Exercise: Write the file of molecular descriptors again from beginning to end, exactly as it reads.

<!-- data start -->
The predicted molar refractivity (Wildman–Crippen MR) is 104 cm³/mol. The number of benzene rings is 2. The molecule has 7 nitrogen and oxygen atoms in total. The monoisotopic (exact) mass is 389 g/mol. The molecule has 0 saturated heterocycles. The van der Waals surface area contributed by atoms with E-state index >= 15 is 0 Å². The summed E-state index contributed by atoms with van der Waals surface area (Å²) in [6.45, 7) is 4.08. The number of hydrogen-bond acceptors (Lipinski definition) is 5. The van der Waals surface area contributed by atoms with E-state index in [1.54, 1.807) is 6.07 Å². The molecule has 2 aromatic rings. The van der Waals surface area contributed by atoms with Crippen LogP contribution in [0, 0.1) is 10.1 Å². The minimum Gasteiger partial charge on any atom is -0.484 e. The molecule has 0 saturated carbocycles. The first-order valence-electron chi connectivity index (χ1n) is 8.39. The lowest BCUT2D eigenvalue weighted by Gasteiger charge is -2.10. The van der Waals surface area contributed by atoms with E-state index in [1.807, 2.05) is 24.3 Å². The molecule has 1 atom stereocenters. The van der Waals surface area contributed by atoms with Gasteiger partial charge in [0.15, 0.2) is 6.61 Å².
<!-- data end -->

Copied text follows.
The predicted molar refractivity (Wildman–Crippen MR) is 104 cm³/mol. The number of benzene rings is 2. The molecule has 7 nitrogen and oxygen atoms in total. The monoisotopic (exact) mass is 389 g/mol. The molecule has 0 saturated heterocycles. The van der Waals surface area contributed by atoms with E-state index >= 15 is 0 Å². The summed E-state index contributed by atoms with van der Waals surface area (Å²) in [6.45, 7) is 4.08. The number of hydrogen-bond acceptors (Lipinski definition) is 5. The van der Waals surface area contributed by atoms with E-state index in [1.54, 1.807) is 6.07 Å². The molecule has 2 aromatic rings. The van der Waals surface area contributed by atoms with Crippen LogP contribution in [0, 0.1) is 10.1 Å². The minimum Gasteiger partial charge on any atom is -0.484 e. The molecule has 0 saturated carbocycles. The first-order valence-electron chi connectivity index (χ1n) is 8.39. The lowest BCUT2D eigenvalue weighted by Gasteiger charge is -2.10. The van der Waals surface area contributed by atoms with E-state index in [1.807, 2.05) is 24.3 Å². The molecule has 1 atom stereocenters. The van der Waals surface area contributed by atoms with Gasteiger partial charge in [0.15, 0.2) is 6.61 Å².